Wonder Woman: The Complete Series Now on Blu-ray

Wonder Woman: The Complete Series

As I previously mentioned, there is a new release of Wonder Woman: The Complete Series on Blu-ray. Thanks to the studio, I was sent a copy, and I took a quick look at the package this weekend.

Note that I will not be talking about specific episodes here. I suspect you know if you want to see them. They’re very 70s, and the ideal audience is nostalgic, with plenty of patience, as they seem slow-paced to a current-day viewer. The special effects were done on a TV budget of the time, and several of the episodes focus on trends of the era, including aliens, psychic powers, disco, and skateboarding. It’s all redeemed because, as they point out in some of the special features, Lynda Carter was one of the best choices for a live-action superhero ever, bringing grace, charm, and personal strength, as well as beauty, to the role of Wonder Woman.

Wonder Woman: The Complete Series

The Blu-ray set certainly saves space compared to the three season DVD sets I previously had. An unfortunate casualty to that were the many pictures and episode descriptions included in the DVD box packaging. Those sets had fold out sections with lots of photos. On the other hand, they also had reversible discs, which I don’t care for.

The Blu-ray set consists of 10 discs and a small insert with the episode title listings. There’s no list of which episodes are on which discs, though.

Season 1, which was set in the 1940s, consists of 13 episodes on two Blu-ray discs. There’s also the pilot film, which can also be viewed with commentary by Lynda Carter and series producer Douglas Cramer. The special feature is a 21-minute featurette, “Beauty, Brawn and Bulletproof Bracelets: A Wonder Woman Retrospective” (made in 2004). Participants are Carter, Cramer, and illustrator Alex Ross. It’s nicely comprehensive, about her casting and approach to the role, how the series came about, the period, and some of the key moments of the series, including the costume elements, the theme, Wonder Girl (Debra Winger), and the invention of the spin.

Season 2 moved the character to the then-contemporary 1970s (because the network changed to CBS). There are 22 episodes on four discs. The special feature is “Revolutionizing a Classic: From Comic Book to Television, The Evolution of Wonder Woman From Page to Screen”. It’s 11 minutes, and it was clearly filmed at the same time as the one mentioned above, with the addition of comic artists Phil Jimenez (who wrote and drew a run of the series) and Adam Hughes (known for creating WW comic covers). Also added was fan Andy Mangels, who talks about how ideal the casting was and how identified Carter is with Wonder Woman — she is the “epitome”, “the living physical embodiment of the character”.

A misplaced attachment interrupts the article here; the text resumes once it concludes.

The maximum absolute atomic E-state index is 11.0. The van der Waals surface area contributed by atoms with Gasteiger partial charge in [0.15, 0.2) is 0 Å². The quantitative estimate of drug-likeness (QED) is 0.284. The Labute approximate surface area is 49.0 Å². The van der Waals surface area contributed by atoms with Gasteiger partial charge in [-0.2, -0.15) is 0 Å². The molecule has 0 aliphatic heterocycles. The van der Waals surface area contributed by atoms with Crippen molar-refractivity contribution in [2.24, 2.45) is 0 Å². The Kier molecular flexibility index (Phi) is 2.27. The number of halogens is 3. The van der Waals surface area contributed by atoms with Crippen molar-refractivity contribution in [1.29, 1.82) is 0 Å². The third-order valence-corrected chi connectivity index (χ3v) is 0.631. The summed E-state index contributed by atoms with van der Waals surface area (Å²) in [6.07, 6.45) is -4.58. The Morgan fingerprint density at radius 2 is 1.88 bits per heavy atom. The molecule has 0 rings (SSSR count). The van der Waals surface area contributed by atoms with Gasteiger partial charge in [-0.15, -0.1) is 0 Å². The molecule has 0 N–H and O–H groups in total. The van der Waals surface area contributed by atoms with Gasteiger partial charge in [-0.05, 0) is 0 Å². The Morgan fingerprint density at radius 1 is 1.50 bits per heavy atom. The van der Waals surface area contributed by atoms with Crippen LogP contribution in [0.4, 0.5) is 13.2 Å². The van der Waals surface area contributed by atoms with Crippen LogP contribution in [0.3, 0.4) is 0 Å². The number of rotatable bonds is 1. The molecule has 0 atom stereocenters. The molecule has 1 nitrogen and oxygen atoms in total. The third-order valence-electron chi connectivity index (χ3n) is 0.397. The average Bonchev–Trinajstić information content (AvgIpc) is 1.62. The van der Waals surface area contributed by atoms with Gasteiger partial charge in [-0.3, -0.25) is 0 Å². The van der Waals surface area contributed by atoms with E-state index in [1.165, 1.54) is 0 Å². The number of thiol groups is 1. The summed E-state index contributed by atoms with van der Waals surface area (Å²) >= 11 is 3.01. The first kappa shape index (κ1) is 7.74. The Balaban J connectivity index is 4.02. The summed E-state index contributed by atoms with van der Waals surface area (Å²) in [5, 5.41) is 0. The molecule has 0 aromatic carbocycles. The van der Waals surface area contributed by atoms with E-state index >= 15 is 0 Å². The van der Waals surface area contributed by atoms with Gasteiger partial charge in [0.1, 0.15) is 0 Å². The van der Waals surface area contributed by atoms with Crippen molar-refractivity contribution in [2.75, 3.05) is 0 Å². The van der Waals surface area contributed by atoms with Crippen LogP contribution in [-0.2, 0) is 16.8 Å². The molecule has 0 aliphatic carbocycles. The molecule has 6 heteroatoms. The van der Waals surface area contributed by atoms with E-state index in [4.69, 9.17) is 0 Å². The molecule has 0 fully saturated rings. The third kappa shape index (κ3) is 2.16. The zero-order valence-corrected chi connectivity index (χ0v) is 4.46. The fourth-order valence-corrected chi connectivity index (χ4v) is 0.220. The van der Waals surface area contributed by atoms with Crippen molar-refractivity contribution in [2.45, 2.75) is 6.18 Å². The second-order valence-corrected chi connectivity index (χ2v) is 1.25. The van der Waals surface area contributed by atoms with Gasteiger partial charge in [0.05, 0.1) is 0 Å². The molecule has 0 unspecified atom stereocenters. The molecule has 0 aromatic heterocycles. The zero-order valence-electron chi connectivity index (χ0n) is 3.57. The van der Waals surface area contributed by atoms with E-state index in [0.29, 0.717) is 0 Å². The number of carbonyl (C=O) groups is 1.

Season 3, consisting of 24 episodes, is also contained on four discs and comes with the 14-minute “Wonder Woman: The Ultimate Feminist Icon”. Participants are Lynda Carter, Karen Berger (WW series editor 1986-1991), Dawn Heinecken (author of The Women Warriors of Television), Lillian Robinson (author of Wonder Women: Feminisms and Superheroes), and Nina Jaffe (author of Wonder Woman children’s books).

They say somewhat obvious things over clips from the show. It will likely seem naive to those today, which illustrates how far we’ve come, not just since the 40s (the character creation) or the 70s (the period of the show), but since this was made in 2005. Viewers less familiar with the debate over the character may find it interesting to have it pointed out that her villains used to be reformed and join the “cause” and other ways the character differed from other female superheroes (who were mostly called girls) and other heroic TV shows. At no point is the sexism of the costume, particularly in some of the more recent art, addressed.

Also on season 3 is a commentary by Carter on the first episode, “My Teenage Idol Is Missing”, in which Leif Garrett plays twin teen singers, one of whom is kidnapped and replaced by the other.

It’s a nice package, particularly for, as I mentioned, those with fond memories or an interest in the history of women heroes.


  • James Schee

    A part of me wants to see these, but I’m worried my memory of how much I liked it as a kid doesn’t hold up to the reality.

  • That is always a risk, particularly since our expectations for storytelling and pacing of TV shows have changed so much over the decades. It’s certainly something to … anti-binge? Space out over time. There’s still a definite charm to them, though.

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